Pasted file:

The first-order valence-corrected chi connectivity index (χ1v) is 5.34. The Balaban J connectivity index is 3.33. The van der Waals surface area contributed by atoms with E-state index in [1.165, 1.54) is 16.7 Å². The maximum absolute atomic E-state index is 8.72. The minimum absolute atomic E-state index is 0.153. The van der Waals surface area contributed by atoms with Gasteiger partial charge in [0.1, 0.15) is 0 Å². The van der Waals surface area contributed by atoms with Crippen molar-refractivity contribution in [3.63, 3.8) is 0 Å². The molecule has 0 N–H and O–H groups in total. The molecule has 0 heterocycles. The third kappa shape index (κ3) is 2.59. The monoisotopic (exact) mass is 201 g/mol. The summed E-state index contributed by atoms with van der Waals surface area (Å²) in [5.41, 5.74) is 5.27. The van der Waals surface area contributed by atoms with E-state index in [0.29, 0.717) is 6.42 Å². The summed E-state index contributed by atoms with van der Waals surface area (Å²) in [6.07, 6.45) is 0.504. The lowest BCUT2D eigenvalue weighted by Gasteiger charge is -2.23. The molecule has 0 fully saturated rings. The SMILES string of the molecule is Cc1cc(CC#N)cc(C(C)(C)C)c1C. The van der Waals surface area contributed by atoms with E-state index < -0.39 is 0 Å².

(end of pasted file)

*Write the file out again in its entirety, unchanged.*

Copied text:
The first-order valence-corrected chi connectivity index (χ1v) is 5.34. The Balaban J connectivity index is 3.33. The van der Waals surface area contributed by atoms with E-state index in [1.165, 1.54) is 16.7 Å². The maximum absolute atomic E-state index is 8.72. The minimum absolute atomic E-state index is 0.153. The van der Waals surface area contributed by atoms with Gasteiger partial charge in [0.1, 0.15) is 0 Å². The van der Waals surface area contributed by atoms with Crippen molar-refractivity contribution in [3.63, 3.8) is 0 Å². The molecule has 0 N–H and O–H groups in total. The molecule has 0 heterocycles. The third kappa shape index (κ3) is 2.59. The monoisotopic (exact) mass is 201 g/mol. The summed E-state index contributed by atoms with van der Waals surface area (Å²) in [5.41, 5.74) is 5.27. The van der Waals surface area contributed by atoms with E-state index in [0.29, 0.717) is 6.42 Å². The summed E-state index contributed by atoms with van der Waals surface area (Å²) in [6.07, 6.45) is 0.504. The lowest BCUT2D eigenvalue weighted by Gasteiger charge is -2.23. The molecule has 0 fully saturated rings. The SMILES string of the molecule is Cc1cc(CC#N)cc(C(C)(C)C)c1C. The van der Waals surface area contributed by atoms with E-state index < -0.39 is 0 Å².